GB2RS

RSGB GB2RS News Bulletin for March 22nd 2020.

March 20, 2020

GB2RS NEWS

Sunday the 22nd of March 2020

 

The news headlines:

  • Coronavirus affects amateur radio events worldwide

  • RSGB Board changes AGM arrangements

  • BATC offers free streaming & chat service

 

There is no doubt that these are challenging times. However, licensed radio amateurs have a great way of keeping in touch with one another across the world. Clubs and groups are launching virtual meetings to make sure no-one feels isolated in the coming weeks. We have also seen radio amateurs step up with extra nets and repeater check-ins to provide welfare checks on all local amateurs. The RSGB has launched a new Coronavirus Updates page that brings together some of these great ideas as well as its important announcements. Take a look at www.rsgb.org/coronavirus-updates. RSGB General Manager, Steve Thomas, M1ACB explains more about how the RSGB is adapting to the fast-moving situation: “We took the decision to close the RSGB National Radio Centre earlier this week to help protect our staff, volunteers and visitors. You will also have seen announcements about changes to our AGM, exams and contests over recent days. During this difficult time, we have also been focused on protecting the welfare of our volunteer teams and the staff at RSGB HQ in Bedford. The majority of the sixteen RSGB staff are now working remotely but we will maintain a skeleton staff at the office, to receive deliveries, for as long as we can. Our staff have a very positive team spirit as they adjust to new working environments while we strive to maintain the usual services. We are still supporting Members and volunteers through the usual telephone and online services, so do continue to contact RSGB HQ in the usual way. Thank you for your support as we face these challenges together.”

In response to the government’s latest Covid-19 recommendations, the RSGB Board has changed the arrangements for the Society’s AGM due to take place on the 25th of April. The physical meeting in Birmingham will not take place, and the information that would have been made available at the AGM will now be made available online. The Resolutions to be voted on are on our website at www.rsgb.org/agm2020 where you will also find links to the Board candidate statements and to cast your vote. You should continue to vote online as normal. The accounts will be published on the 1st of April on the AGM web page. As you will not be able to vote in person at the AGM, please remember to vote online by 9 am on Thursday the 23rd of April. If you do not have the facility to vote online, you can request a postal vote by contacting RSGB HQ. Postal votes must be returned to Civica Election Services, in the envelope provided, to arrive there no later than 9 am on Thursday the 23rd of April. Please bear in mind that postal services may well be delayed so leave plenty of time if you need to vote in this way. Results of the voting will be published on the RSGB website and social media channels on Saturday the 25th of April. Trophy winners will be announced on the RSGB website and social media channels on Saturday the 25th of April. Arrangements to present the trophies in person will be made later. We appreciate that the AGM is an important date in the RSGB calendar and some Members have attended it regularly for many years. But the Board cannot ignore the current health climate and put Members, staff and volunteers at risk by continuing with the AGM as intended. Every effort will be made to hold the AGM as usual in 2021.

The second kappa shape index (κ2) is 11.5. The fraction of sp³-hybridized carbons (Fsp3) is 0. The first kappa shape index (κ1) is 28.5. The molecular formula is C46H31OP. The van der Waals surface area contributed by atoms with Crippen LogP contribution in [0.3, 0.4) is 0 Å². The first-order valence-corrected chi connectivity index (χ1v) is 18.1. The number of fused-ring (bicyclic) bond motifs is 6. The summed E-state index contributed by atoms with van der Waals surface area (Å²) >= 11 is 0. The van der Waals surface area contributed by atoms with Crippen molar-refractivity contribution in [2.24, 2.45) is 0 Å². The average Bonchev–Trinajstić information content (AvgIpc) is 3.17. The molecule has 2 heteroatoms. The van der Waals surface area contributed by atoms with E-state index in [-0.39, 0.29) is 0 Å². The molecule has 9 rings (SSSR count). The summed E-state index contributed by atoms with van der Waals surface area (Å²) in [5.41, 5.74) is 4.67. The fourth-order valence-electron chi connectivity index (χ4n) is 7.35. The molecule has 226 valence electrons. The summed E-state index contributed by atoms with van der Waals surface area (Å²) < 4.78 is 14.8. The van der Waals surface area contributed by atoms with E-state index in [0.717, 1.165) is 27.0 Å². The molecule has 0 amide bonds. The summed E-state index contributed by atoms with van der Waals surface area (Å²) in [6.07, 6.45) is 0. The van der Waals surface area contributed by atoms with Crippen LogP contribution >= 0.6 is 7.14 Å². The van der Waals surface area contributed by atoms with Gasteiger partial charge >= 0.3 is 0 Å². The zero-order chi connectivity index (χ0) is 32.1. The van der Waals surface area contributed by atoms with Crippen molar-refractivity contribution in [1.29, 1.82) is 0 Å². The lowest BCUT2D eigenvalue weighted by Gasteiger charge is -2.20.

In order to support the worldwide amateur radio community during the Covid-19 virus pandemic, BATC is offering free use of the BATC Video Streaming Service and chat facility to any radio club or group of radio amateurs. This will enable clubs to hold virtual meetings with HD video and audio streaming and a chat window for real-time feedback and discussion. To enable this, the BATC is offering free one-year cyber membership to any radio club or group of radio amateurs. For details of how to apply, please go to the BATC website, https://batc.org.uk.

Following on from the exam announcement earlier this week, it has been decided that with immediate effect and until further notice, the RSGB Exam Department will not be accepting or processing any new exam bookings. If you have already carried out a practical assessment for a Foundation or Intermediate exam and it is still valid, the period of validity – normally one year – will be automatically extended by the length of time that we are not offering exams. Exams already booked can, of course, go ahead at the discretion of the club, or can be postponed until a future date. The RSGB recommends that all clubs carrying out exams, training and practical assessments should carry out a risk assessment to ensure they are not putting themselves or candidates at risk.

It is with regret that the HF and VHF Contest Committees have decided that, with immediate effect and until the end of June 2020, they will no longer accept multi-operator contest entries for any RSGB Contest. Single operator entries from shared stations will also not be accepted unless the station is being shared by family members living at the same postal address. The RSGB HF CW NFD Contest scheduled in June is cancelled for this year. They have decided not to ban portable operation by single operators because of the potential mental health benefits associated with engaging in hobbies as well as the lack of person-to-person contact in normal single operator contesting. However, they encourage everyone to follow the government guidelines regarding social distancing and unnecessary travel. They will review these rule changes regularly in line with the most recent government advice to determine if they need to extend or modify the restrictions. In early June they will decide if the VHF NFD, the IOTA Contest and SSB NFD can go ahead as planned.

The RSGB band plans are now available in a number of formats online at www.rsgb.org/bandplans. The page also includes a background article that was published in RadCom earlier this year. If you have any questions, please follow the web links to the RSGB Spectrum Managers, who can help.